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'The industry has stepped up': CDC Director says Conditional Sailing Order will not be renewed

11 Jan 2022
Matt Hochberg

It looks like the U.S. Centers for Disease Control and Prevention (CDC) will follow through on its promise to allow the Conditional Sailing Order to expire next week.

CDC extends ban on cruise ships until October 31 | Royal Caribbean Blog

At a U.S. Senate Hearing on Tuesday, CDC Director Dr. Rochelle Walensky told Congress the Covid-19 regulations will move from mandatory to voluntary on January 15.

U.S. Senator Lisa Murkowski (R-AK) asked the Dr. Walensky what the cruise industry can expect, citing the enormous lengths they have gone to in order to adhere to Covid-19 protocols.

Senator Murkowski wanted "assurance" that the CDC recognizes the work cruise lines have done to protect passengers, crew members, and the communities their ships visit, is what is necessary to allow the Conditional Sail Order to expire, "I understand the conditional sail order is is set to expire in a few days in recognition that the companies have practices that adhere to or even exceed the guidance in the order."

"I'd like some assurance from you that that they can count on that, that this is clear guidance and messaging to those within the industries and to those who are counting on being able to to have a season this coming summer."

Dr. Walensky confirmed the CSO will not be renewed, "We anticipate that this order will not be renewed and that the cruise ship industries will continue to understand that this is a really safe practice for those industries."

Dr. Walensky pointed out how impressive the cruise lines have been with their dedication to these protocols, "I think the Conditional Sailing Order and the fact that the industry has stepped up and is now interested in doing and exceeding, as you know, the the compliance with the sail order without the order even necessarily needing to be in place, as is a real testimony to how well that has worked and how we've worked collaboratively with the industry."


Senator Murkwoski wanted some insight into the summer, since it greatly affects Alaska cruises.  Dr. Walensky was not ready to make any predictions about what to expect in five to six months from now.

Walensky: "What I can't predict is what the summer will bring."

Murkowski: "I understand that, but for right now, you expect this guidance to stay in place."

Walensky: "That's my anticipation."

Florida vs CDC lawsuit will continue on Thursday | Royal Caribbean Blog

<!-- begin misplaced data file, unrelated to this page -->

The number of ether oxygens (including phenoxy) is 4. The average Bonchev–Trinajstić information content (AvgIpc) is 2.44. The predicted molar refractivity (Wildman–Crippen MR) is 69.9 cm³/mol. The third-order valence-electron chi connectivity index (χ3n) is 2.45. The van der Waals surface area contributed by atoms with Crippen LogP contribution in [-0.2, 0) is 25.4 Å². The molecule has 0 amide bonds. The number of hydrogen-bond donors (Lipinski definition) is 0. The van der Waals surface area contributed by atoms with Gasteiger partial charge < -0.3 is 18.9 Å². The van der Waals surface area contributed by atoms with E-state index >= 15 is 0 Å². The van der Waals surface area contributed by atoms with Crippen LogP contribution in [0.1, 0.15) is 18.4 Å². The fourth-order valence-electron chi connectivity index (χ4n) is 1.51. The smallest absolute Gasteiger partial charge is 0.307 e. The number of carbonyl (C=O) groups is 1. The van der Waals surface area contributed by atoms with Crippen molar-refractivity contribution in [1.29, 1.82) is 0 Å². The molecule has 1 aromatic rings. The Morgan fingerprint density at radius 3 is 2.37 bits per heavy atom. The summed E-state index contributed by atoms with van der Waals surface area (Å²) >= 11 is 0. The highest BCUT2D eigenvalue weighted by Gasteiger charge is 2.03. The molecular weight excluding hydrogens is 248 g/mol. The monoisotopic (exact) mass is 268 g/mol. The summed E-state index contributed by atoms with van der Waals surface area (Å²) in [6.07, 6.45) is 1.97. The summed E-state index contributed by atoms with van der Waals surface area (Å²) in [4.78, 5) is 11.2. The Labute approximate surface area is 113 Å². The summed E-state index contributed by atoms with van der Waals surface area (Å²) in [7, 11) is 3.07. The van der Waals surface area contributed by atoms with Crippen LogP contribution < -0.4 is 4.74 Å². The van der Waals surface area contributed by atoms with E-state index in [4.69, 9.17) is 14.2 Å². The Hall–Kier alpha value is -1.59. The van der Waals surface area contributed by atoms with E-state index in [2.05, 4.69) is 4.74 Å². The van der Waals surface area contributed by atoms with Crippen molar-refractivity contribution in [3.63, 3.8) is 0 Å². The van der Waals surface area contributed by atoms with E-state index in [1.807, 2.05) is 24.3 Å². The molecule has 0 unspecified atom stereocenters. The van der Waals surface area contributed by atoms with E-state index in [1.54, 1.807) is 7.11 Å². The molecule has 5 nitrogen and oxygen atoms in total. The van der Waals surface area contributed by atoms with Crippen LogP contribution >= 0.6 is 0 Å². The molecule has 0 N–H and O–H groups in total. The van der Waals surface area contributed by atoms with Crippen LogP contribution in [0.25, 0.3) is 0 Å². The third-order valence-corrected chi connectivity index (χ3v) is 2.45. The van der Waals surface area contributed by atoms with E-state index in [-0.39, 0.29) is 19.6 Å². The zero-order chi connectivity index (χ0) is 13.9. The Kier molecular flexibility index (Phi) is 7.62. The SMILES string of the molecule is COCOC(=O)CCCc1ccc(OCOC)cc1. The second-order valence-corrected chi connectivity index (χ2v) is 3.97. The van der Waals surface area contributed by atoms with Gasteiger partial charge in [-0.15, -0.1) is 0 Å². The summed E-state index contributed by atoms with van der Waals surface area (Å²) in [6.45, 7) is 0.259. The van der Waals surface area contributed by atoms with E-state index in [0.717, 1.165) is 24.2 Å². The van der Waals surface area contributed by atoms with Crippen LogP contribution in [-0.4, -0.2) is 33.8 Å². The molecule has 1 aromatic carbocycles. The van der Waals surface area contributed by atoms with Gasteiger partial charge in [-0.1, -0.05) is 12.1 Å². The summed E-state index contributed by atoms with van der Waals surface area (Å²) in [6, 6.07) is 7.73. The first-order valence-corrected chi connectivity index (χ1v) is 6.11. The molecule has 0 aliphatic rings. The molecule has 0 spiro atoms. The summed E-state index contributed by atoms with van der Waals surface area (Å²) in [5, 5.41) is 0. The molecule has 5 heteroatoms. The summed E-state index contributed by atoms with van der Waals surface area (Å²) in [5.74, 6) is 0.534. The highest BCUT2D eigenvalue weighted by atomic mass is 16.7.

The Conditional Sailing Order (CSO) began as the No Sail order in March 2020, when the entire cruise industry shutdown due to Covid-19. 

Since then, the CDC and cruise lines worked together to craft new health protocols that would keep everyone onboard safe from spreading the disease unchecked.

All the cruise lines operating from the United States have since adopted this framework so that they can safely operate during the pandemic.

Royal Caribbean gets CDC approval for Oasis of the Seas to sail | Royal Caribbean Blog

The CSO was extended on October 25, 2021 with the understanding it would expire on January 15.  Cruise lines had said they intend to follow the CSO regardless of if it's required or not.

Since then, the Omicron variant shot up Covid numbers around the world, including cruise ships. There was concern that Omicron would change the CDC's minds.

Dr. Walensky pointed out the up tick in cases, "just over the last two weeks with Omicron, we've seen a 30 fold increase in cases on ships during this season because of Omicron."

Cruise industry met with CDC this week about cruises restarting this summer | Royal Caribbean Blog

Senator Murkowski pointed out the work cruise lines have put in over the last two years, "in fairness, the industry itself has undertaken extraordinary precautions as one industry, to make sure that people are protected from from this virus."

When the CSO ends on January 15th, it will transition to a voluntary program where the CDC will continue to oversee the industry as it always has in the past.

What does this mean for cruise ships?

The CSO transitioning to a recommendation may or may result in any noticeable changes in the short term.

Royal Caribbean and other cruise lines have already committed to follow the CSO regardless of if it's required or not. Cruise lines first indicated they would follow the CSO following Florida's legal victory against the CDC in summer 2021.

Royal Caribbean International President and CEO Michael Bayley said in July 2021, "We will continue to voluntarily follow all CDC guidelines and recommendations."

Some cruise fans were hoping the end of the CSO would mean a relaxing of certain health protocols, but there's been indication yet that is going to happen.  Certainly not while the Omicron variant is driving up case counts and capturing the attention of the world.

Matt started Royal Caribbean Blog in 2010 as a place to share his passion for all things Royal Caribbean with readers. He oversees all the writers at Royal Caribbean Blog, and writes a great deal of content on a daily basis.  He has become one of the foremost expert on a Royal Caribbean cruise.

Over the years, he has reached Pinnacle Club status with Royal Caribbean's customer loyalty program.

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